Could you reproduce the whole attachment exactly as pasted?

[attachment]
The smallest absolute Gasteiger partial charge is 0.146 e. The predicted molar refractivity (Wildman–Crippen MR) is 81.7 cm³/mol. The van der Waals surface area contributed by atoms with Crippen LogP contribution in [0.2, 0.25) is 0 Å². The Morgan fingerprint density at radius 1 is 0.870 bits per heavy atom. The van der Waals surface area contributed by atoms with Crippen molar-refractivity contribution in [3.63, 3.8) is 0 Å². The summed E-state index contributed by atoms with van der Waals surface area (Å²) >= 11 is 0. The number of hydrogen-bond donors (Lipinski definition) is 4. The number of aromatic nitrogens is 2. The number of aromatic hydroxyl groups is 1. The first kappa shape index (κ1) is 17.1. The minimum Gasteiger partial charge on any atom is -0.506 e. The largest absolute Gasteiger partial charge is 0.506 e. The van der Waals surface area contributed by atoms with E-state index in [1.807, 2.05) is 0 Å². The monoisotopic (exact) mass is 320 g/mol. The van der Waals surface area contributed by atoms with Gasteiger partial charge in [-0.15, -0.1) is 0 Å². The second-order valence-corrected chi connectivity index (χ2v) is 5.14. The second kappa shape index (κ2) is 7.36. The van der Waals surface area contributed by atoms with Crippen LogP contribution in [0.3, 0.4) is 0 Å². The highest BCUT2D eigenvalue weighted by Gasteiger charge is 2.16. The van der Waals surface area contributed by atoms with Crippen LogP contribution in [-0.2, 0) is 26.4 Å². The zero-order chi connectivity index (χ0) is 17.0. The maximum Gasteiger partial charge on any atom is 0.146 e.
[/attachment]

The smallest absolute Gasteiger partial charge is 0.146 e. The predicted molar refractivity (Wildman–Crippen MR) is 81.7 cm³/mol. The van der Waals surface area contributed by atoms with Crippen LogP contribution in [0.2, 0.25) is 0 Å². The Morgan fingerprint density at radius 1 is 0.870 bits per heavy atom. The van der Waals surface area contributed by atoms with Crippen molar-refractivity contribution in [3.63, 3.8) is 0 Å². The summed E-state index contributed by atoms with van der Waals surface area (Å²) >= 11 is 0. The number of hydrogen-bond donors (Lipinski definition) is 4. The number of aromatic nitrogens is 2. The number of aromatic hydroxyl groups is 1. The first kappa shape index (κ1) is 17.1. The minimum Gasteiger partial charge on any atom is -0.506 e. The largest absolute Gasteiger partial charge is 0.506 e. The van der Waals surface area contributed by atoms with E-state index in [1.807, 2.05) is 0 Å². The monoisotopic (exact) mass is 320 g/mol. The van der Waals surface area contributed by atoms with Gasteiger partial charge in [-0.15, -0.1) is 0 Å². The second-order valence-corrected chi connectivity index (χ2v) is 5.14. The second kappa shape index (κ2) is 7.36. The van der Waals surface area contributed by atoms with Crippen LogP contribution in [0.3, 0.4) is 0 Å². The highest BCUT2D eigenvalue weighted by Gasteiger charge is 2.16. The van der Waals surface area contributed by atoms with Crippen LogP contribution in [-0.2, 0) is 26.4 Å². The zero-order chi connectivity index (χ0) is 17.0. The maximum Gasteiger partial charge on any atom is 0.146 e.